In our second method, we have to be careful about what we choose to do that with. If I chose, say, Roserade, and I wanted a decent EV spread, I would be tempted to run something along the lines of 40 HP/252 SpAtk/216 Spd Timid, which outspeeds the Base 85s. This looks nice on paper, but we have to keep something in mind:

    When EVing pokemon to outspeed the Base 95s-80s, keep in mind there is almost nothing that resides in this area that is commonly seen in OU play.

    Of course, there are pokemon with those Base Speeds. You just never see them in OU. They're either Scarfed like PorygonZ or Heracross or they don't even bother running max speed. But those are just the somewhat common pokemon. Most of the pokemon in this speed range you'll see once ever 50 battles, like Moltres or Houndoom. The exception to this rule is Lucario, who is common enough to warrant mention. He can run either Adamant/Modest or Jolly, depending on what set he's running.

    Also keep in mind Speed boosting pokemon, like AgiliGross or Yanmega. In general, it's better to EV those pokemon for what they'll outspeed after a boost, but if there's something a few points away that you can outspeed before your boost, that's acceptable as well.


    EVing Attack and Special Attack

    Attack and Special Attack are the stats you can afford to take away from more often than not. The only exception to that is if you have specifically EVd a pokemon to OHKO or 2HKO an opposing pokemon that you are likely to face. On most sweepers however, they should be maxed out in their respective stat.

    On bulky pokemon or walls, you should try not to go overboard on Atk/SpAtk EVs. Only invest as much (Sp)Atk as you need to beat an important enemy. Take Porygon2 as an example. I can EV it to take on LOGyarados by putting in just enough EVs to OHKO after LO recoil. An unSTABbed Thunderbolt needs to be off a Special Attack of 270 to kill Gyara after LO recoil. This is also a good number to hit because it also OHKOs non Yache Berry Garchomp (well, 269 does as well, but this is a better number to hit for Porygon2). So we can run a spread like this: 232 HP/176 Def/96 SpAtk/4 SpDef Bold. That's about as much Attack/Special Attack you should be investing in bulky pokemon. Anything more than that and you take away too much bulk for the extra (Sp)Atk to do any real good.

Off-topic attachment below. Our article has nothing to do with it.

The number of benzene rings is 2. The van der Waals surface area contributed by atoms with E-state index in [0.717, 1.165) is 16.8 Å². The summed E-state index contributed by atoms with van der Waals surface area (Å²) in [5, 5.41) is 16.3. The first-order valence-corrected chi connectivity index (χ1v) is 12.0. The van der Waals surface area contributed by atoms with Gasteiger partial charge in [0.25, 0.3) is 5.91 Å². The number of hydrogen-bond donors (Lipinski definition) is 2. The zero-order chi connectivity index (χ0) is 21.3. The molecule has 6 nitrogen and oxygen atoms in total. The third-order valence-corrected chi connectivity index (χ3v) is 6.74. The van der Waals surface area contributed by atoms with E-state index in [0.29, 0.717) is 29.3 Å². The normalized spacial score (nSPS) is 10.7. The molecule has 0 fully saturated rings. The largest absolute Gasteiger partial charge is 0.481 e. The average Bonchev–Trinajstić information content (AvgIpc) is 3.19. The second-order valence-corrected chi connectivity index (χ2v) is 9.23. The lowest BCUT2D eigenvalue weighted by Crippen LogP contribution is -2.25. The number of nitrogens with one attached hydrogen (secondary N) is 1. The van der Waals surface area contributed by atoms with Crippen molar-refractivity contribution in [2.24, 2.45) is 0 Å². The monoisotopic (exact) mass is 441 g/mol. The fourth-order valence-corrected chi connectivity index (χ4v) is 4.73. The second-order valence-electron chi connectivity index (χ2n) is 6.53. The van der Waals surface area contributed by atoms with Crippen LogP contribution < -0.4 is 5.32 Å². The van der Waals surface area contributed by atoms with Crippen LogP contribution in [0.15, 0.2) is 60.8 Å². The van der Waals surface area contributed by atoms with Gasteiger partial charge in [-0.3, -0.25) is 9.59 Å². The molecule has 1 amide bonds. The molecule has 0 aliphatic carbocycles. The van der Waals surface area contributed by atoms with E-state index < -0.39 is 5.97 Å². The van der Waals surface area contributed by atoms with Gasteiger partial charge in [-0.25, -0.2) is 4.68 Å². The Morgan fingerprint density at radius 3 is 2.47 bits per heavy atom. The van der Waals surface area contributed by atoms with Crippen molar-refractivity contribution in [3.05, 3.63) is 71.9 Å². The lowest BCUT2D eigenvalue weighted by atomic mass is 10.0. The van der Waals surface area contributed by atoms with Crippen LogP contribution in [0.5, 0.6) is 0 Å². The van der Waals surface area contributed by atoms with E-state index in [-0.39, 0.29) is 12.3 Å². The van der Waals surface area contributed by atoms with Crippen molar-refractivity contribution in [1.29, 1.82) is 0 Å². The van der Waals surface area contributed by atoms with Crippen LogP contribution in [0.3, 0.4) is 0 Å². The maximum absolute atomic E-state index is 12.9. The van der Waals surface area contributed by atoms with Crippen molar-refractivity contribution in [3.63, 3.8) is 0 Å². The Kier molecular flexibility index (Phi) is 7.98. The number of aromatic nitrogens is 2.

Keep in mind EVing to kill also applies on Mixed sweepers as well. If I wanted to run Mixed Metagross, I would EV it just enough to 2HKO Skarmory with HP [Fire]. This also allows me to beat Forretress, Tangrowth, Swampert, Hippowdon, and Donphan (the latter three with Grass Knot). That takes 70 SpAtk EVs with Life Orb. Then I can invest 252 EVs in Attack, since Meteor Mash and Earthquake will be the main sweeping moves anyways. That leaves me 186 EVs to put in Speed. Coincidentally, that allows me to outspeed Adamant Tyranitar, who will always get OHKOd By Meteor Mash. So my final spread is 252 Atk/70 SpAtk/186 Spd Naughty.


    EVing Defense and Special Defense

    Just as you EV (Sp)Atk to kill, you EV (Sp)Def to survive hits, which allows you to win one-on-one. Generally this only applies to bulky pokemon, as sweepers shouldn't be investing in their defenses more often than not. It's easiest to use a damage calculator to do this. Lilbelldra has a nice one here that I use for damage calcs and EVing. It also gives you the chance of OHKOs and 2HKOs in many conditions, which is helpful for defensive EVing. Try to make your pokemon survive even in the least favorable conditions if you can, it may save you in a battle.

    Keep in mind that pokemon should use their higher defensive stat as a plus nature. For example, Smogon reccomends Claydol be Bold/Impish nature, but its SpDef is higher than its Def. Therefore, running a SpDef+ nature nets you a few more stat points overall. This doesn't apply to some pokemon like Blissey. Porygon2 can go either way, as well as Cresselia and usually Vaporeon. Usually you can just stop at a magic number (remember those?) and invest in your other defense or in your attack stat of choice. But on a pokemon like Milotic, Calm is the preferrable nature, as it's netting you more points overall.


    Being efficient with your EVs

    Pretend I have a Dragonite with 160 HP/252 Atk/96 Spd and a Jolly Nature. It ouspeeds Azelf and Starmie ( as well as Gengar) after a Dragon Dance, which leaves it in a nice spot to sweep. Looks good, right? Except I'm wasting a ton of EVs.

    But... I'm using all 510 EVs, so I can't be wasting any, right?